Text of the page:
|A former student-athlete academic adviser at North Carolina claims she saw grade fraud happen regularly. (Getty Images)|
In the ongoing North Carolina academic fraud investigation, a whistleblower has emerged. More important: a whistleblower on the record.
There is someone who has put her name to her quotes, quotes that could prompt the NCAA to dig its heels even deeper with the investigation at North Carolina over academic fraud within the athletic department, most notably the football and basketball programs.
The Raleigh News & Observer's Dan Kane fired a direct salvo at North Carolina's credibility on Saturday, when the newspaper broke the news that a former academic adviser, employed as a "reading specialist" for players at UNC, witnessed blatant cheating happen at the university over the course of two decades.
Mary Willingham described her time with many North Carolina players as surprising and disturbing, given how many of them were "unable to do college-level work."
Willingham said she decided to go public with this because of her frustration over the muted culture of cheating at North Carolina. She stopped working with athletes and moved to another wing of employment at the university four years ago over it.
This is only one person, but one who remains employed by Carolina-Chapel Hill and is putting her name to the accusations. Also noteworthy, these allegations of academic impropriety went deeper than the revenue-producing basketball and football programs.
From the News & Observer:
Willingham, who still works at the university but not with athletes, said she lodged complaints at least two years before UNC's academic problems erupted into scandal. She channeled some of her frustration into a thesis for her master's degree, on the corrupting influence of big-money sports on university academics....
Among her assertions:
• The no-show classes that had been offered by the chairman of the Department of African and Afro-American Studies date back at least to the time Willingham began working for the support program in 2003. Commonly known within the program as “paper classes,” they were billed as lecture classes, but the classes never met.
Willingham learned of them when she was asked to work with a female athlete on a paper. Willingham said the paper was a “cut-and-paste” job, but when she raised questions about it, staff members told her not to worry. The student later received a grade of B or better.
• Members of the men's basketball team took no-show classes until the fall semester of 2009, when the team was assigned a new academic counselor. The new counselor was appalled to learn of the classes, and wanted no part of them. University records show the enrollments stopped that semester for basketball players, while they continued for football players.
• Numerous football and basketball players came to the university with academic histories that showed them incapable of doing college-level work, especially at one of the nation's top public universities. ... Some athletes told Willingham they had never read a book or written a paragraph, but they were placed in no-show classes that required a 20-page paper and came away with grades of B or better.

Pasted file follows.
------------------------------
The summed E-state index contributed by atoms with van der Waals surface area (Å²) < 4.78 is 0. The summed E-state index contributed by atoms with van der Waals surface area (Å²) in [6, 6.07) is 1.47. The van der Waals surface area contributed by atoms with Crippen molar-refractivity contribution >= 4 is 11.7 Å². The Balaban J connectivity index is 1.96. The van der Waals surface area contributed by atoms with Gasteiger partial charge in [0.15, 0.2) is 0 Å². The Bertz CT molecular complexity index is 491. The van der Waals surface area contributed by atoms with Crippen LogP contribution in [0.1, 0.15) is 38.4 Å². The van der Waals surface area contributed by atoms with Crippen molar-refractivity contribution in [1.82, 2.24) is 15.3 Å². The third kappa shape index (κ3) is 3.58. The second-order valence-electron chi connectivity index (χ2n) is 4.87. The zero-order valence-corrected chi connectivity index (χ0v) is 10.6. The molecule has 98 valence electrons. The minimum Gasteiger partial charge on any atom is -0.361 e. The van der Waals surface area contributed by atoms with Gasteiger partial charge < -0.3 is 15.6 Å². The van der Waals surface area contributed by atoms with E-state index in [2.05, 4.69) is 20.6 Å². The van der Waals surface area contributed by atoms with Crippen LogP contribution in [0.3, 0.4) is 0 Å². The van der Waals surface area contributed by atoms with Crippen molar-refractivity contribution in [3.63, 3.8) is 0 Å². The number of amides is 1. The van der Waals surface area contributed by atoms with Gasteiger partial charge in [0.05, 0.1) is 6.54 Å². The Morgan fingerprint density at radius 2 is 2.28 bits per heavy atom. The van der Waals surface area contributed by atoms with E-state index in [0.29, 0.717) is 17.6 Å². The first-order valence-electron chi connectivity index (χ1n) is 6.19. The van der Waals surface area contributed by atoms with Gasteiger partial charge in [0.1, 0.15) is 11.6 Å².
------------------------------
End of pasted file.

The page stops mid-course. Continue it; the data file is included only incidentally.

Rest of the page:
• Roughly five years ago, Bobbi Owen, the senior associate dean who had oversight of the academic support program, sought to rein in the number of independent studies offered by the African studies department, which by then averaged nearly 200 a year. Independent studies required no class time and often not much more than a term paper; they were popular with football and basketball players.
Willingham said she met with university attorneys at their request in mid 2010, during the NCAA investigation, to discuss what happened in 2008. She said they thanked her for coming, and never talked to her again. She said she never heard from the NCAA.
Willingham -- who did not give the newspaper any physical evidence to support her story and said she harbors no bad feelings toward the former players -- went on to say that Carolina was admitting players into its football and basketball programs who were not intelligent enough to be attending school in Chapel Hill.
From the pressure to win came the leniency to cheat with grades. And to allow "special admits" to the school, aka, really good athletes with suspect high school test scores/grades. Willingham said the practice of special admits dates back at least two decades (this kind of practice is by no means unique to UNC, by the way). This past summer, North Carolina appallingly put a heavy set of the blame of the school's reputation smear on the players instead of the administration and faculty, who let under-qualified minds in to begin with.
In the past five years, independent-study courses have nosedived for UNC athletes, so the freelance-type classes with little-to-no accountability have dried up. Willingham's testimony to the News & Observer shows clear negligence at multiple levels within the athletic department, some of the worst type of cheating and fraud major collegiate athletics has seen in the past 20 years.
The investigation at North Carolina is not over. Where the school is with its internal review, we don't know. But we do know the NCAA is still working with North Carolina and overseeing the probe.